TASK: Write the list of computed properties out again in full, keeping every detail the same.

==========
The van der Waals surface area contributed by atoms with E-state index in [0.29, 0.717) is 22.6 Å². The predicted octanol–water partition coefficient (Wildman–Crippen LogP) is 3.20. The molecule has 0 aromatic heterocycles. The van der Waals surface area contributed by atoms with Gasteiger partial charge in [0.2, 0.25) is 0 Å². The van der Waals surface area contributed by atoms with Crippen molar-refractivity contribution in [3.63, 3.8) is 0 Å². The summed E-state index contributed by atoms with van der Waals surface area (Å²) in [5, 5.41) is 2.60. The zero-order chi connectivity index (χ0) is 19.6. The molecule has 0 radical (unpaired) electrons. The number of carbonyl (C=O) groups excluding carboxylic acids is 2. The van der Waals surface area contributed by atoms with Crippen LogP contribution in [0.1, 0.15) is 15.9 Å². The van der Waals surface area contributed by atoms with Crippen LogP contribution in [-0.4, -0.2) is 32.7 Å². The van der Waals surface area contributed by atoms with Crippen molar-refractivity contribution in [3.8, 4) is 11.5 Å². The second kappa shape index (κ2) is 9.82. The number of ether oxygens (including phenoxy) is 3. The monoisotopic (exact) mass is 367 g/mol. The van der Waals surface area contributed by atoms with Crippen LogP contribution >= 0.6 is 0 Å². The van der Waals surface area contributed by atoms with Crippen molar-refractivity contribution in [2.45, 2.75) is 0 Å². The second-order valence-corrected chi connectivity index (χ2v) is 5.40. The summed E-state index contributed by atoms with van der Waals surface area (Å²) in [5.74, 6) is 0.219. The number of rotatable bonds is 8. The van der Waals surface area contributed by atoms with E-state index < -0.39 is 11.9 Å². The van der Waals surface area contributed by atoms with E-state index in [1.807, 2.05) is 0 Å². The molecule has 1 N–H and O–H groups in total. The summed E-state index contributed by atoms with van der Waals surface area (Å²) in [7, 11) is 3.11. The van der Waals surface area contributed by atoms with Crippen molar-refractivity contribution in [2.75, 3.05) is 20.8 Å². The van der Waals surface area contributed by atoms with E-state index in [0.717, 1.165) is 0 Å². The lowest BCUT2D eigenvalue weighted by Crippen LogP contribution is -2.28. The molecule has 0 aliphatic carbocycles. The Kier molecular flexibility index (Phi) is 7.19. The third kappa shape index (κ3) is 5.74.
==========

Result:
The van der Waals surface area contributed by atoms with E-state index in [0.29, 0.717) is 22.6 Å². The predicted octanol–water partition coefficient (Wildman–Crippen LogP) is 3.20. The molecule has 0 aromatic heterocycles. The van der Waals surface area contributed by atoms with Gasteiger partial charge in [0.2, 0.25) is 0 Å². The van der Waals surface area contributed by atoms with Crippen molar-refractivity contribution in [3.63, 3.8) is 0 Å². The summed E-state index contributed by atoms with van der Waals surface area (Å²) in [5, 5.41) is 2.60. The zero-order chi connectivity index (χ0) is 19.6. The molecule has 0 radical (unpaired) electrons. The number of carbonyl (C=O) groups excluding carboxylic acids is 2. The van der Waals surface area contributed by atoms with Crippen LogP contribution in [0.1, 0.15) is 15.9 Å². The van der Waals surface area contributed by atoms with Crippen LogP contribution in [-0.4, -0.2) is 32.7 Å². The van der Waals surface area contributed by atoms with Crippen molar-refractivity contribution in [3.8, 4) is 11.5 Å². The second kappa shape index (κ2) is 9.82. The number of ether oxygens (including phenoxy) is 3. The monoisotopic (exact) mass is 367 g/mol. The van der Waals surface area contributed by atoms with Crippen LogP contribution >= 0.6 is 0 Å². The van der Waals surface area contributed by atoms with Crippen molar-refractivity contribution in [2.45, 2.75) is 0 Å². The second-order valence-corrected chi connectivity index (χ2v) is 5.40. The summed E-state index contributed by atoms with van der Waals surface area (Å²) in [5.74, 6) is 0.219. The number of rotatable bonds is 8. The van der Waals surface area contributed by atoms with E-state index < -0.39 is 11.9 Å². The van der Waals surface area contributed by atoms with E-state index in [1.807, 2.05) is 0 Å². The molecule has 1 N–H and O–H groups in total. The summed E-state index contributed by atoms with van der Waals surface area (Å²) in [7, 11) is 3.11. The van der Waals surface area contributed by atoms with Crippen molar-refractivity contribution in [2.75, 3.05) is 20.8 Å². The van der Waals surface area contributed by atoms with E-state index in [0.717, 1.165) is 0 Å². The lowest BCUT2D eigenvalue weighted by Crippen LogP contribution is -2.28. The molecule has 0 aliphatic carbocycles. The Kier molecular flexibility index (Phi) is 7.19. The third kappa shape index (κ3) is 5.74.